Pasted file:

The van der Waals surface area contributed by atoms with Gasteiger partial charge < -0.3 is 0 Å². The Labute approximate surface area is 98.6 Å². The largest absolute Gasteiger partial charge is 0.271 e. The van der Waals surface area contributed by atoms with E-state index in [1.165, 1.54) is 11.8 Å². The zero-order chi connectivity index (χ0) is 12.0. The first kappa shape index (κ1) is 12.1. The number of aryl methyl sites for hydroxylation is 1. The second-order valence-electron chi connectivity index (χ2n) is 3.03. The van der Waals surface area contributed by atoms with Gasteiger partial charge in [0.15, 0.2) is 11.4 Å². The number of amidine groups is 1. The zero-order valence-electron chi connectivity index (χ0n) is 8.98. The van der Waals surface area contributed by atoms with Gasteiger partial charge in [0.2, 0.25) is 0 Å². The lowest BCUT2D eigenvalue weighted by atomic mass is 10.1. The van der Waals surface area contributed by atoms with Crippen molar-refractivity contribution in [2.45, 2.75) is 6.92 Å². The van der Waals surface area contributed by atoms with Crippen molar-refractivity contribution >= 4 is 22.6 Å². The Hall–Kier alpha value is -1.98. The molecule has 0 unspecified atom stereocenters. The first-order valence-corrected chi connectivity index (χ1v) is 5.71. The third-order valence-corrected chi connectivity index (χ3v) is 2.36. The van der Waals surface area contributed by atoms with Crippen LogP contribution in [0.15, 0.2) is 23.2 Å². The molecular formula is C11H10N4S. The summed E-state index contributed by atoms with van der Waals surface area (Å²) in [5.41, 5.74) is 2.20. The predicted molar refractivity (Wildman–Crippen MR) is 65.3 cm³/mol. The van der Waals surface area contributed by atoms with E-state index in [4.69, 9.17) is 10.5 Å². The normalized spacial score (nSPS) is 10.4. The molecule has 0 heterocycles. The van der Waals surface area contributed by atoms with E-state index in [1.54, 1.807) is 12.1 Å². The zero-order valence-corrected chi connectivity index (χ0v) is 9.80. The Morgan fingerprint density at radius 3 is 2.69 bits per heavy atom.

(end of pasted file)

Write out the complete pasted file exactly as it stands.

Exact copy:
The van der Waals surface area contributed by atoms with Gasteiger partial charge < -0.3 is 0 Å². The Labute approximate surface area is 98.6 Å². The largest absolute Gasteiger partial charge is 0.271 e. The van der Waals surface area contributed by atoms with E-state index in [1.165, 1.54) is 11.8 Å². The zero-order chi connectivity index (χ0) is 12.0. The first kappa shape index (κ1) is 12.1. The number of aryl methyl sites for hydroxylation is 1. The second-order valence-electron chi connectivity index (χ2n) is 3.03. The van der Waals surface area contributed by atoms with Gasteiger partial charge in [0.15, 0.2) is 11.4 Å². The number of amidine groups is 1. The zero-order valence-electron chi connectivity index (χ0n) is 8.98. The van der Waals surface area contributed by atoms with Gasteiger partial charge in [0.2, 0.25) is 0 Å². The lowest BCUT2D eigenvalue weighted by atomic mass is 10.1. The van der Waals surface area contributed by atoms with Crippen molar-refractivity contribution in [2.45, 2.75) is 6.92 Å². The van der Waals surface area contributed by atoms with Crippen molar-refractivity contribution >= 4 is 22.6 Å². The Hall–Kier alpha value is -1.98. The molecule has 0 unspecified atom stereocenters. The first-order valence-corrected chi connectivity index (χ1v) is 5.71. The third-order valence-corrected chi connectivity index (χ3v) is 2.36. The van der Waals surface area contributed by atoms with Crippen LogP contribution in [0.15, 0.2) is 23.2 Å². The molecular formula is C11H10N4S. The summed E-state index contributed by atoms with van der Waals surface area (Å²) in [5.41, 5.74) is 2.20. The predicted molar refractivity (Wildman–Crippen MR) is 65.3 cm³/mol. The van der Waals surface area contributed by atoms with E-state index in [4.69, 9.17) is 10.5 Å². The normalized spacial score (nSPS) is 10.4. The molecule has 0 heterocycles. The van der Waals surface area contributed by atoms with E-state index in [1.54, 1.807) is 12.1 Å². The zero-order valence-corrected chi connectivity index (χ0v) is 9.80. The Morgan fingerprint density at radius 3 is 2.69 bits per heavy atom.